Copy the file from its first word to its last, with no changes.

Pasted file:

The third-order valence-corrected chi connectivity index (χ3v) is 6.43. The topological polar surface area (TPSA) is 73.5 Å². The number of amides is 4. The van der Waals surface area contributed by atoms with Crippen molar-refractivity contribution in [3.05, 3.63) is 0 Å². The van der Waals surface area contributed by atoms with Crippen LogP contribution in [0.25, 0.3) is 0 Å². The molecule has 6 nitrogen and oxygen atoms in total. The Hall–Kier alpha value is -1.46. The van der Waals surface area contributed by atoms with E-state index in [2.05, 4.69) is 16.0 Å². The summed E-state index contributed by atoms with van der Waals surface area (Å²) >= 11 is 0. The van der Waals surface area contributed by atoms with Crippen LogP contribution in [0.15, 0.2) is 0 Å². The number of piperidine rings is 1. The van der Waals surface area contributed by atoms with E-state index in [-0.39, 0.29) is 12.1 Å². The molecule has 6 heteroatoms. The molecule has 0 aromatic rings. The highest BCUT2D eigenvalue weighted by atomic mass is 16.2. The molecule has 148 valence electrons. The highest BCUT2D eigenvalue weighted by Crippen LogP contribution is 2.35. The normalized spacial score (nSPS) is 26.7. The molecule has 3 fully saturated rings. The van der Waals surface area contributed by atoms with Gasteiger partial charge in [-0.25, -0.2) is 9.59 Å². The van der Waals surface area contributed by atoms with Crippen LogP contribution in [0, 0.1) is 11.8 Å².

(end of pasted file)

The third-order valence-corrected chi connectivity index (χ3v) is 6.43. The topological polar surface area (TPSA) is 73.5 Å². The number of amides is 4. The van der Waals surface area contributed by atoms with Crippen molar-refractivity contribution in [3.05, 3.63) is 0 Å². The van der Waals surface area contributed by atoms with Crippen LogP contribution in [0.25, 0.3) is 0 Å². The molecule has 6 nitrogen and oxygen atoms in total. The Hall–Kier alpha value is -1.46. The van der Waals surface area contributed by atoms with E-state index in [2.05, 4.69) is 16.0 Å². The summed E-state index contributed by atoms with van der Waals surface area (Å²) >= 11 is 0. The van der Waals surface area contributed by atoms with Crippen LogP contribution in [0.15, 0.2) is 0 Å². The number of piperidine rings is 1. The van der Waals surface area contributed by atoms with E-state index in [-0.39, 0.29) is 12.1 Å². The molecule has 6 heteroatoms. The molecule has 0 aromatic rings. The highest BCUT2D eigenvalue weighted by atomic mass is 16.2. The molecule has 148 valence electrons. The highest BCUT2D eigenvalue weighted by Crippen LogP contribution is 2.35. The normalized spacial score (nSPS) is 26.7. The molecule has 3 fully saturated rings. The van der Waals surface area contributed by atoms with Gasteiger partial charge in [-0.25, -0.2) is 9.59 Å². The van der Waals surface area contributed by atoms with Crippen LogP contribution in [0, 0.1) is 11.8 Å².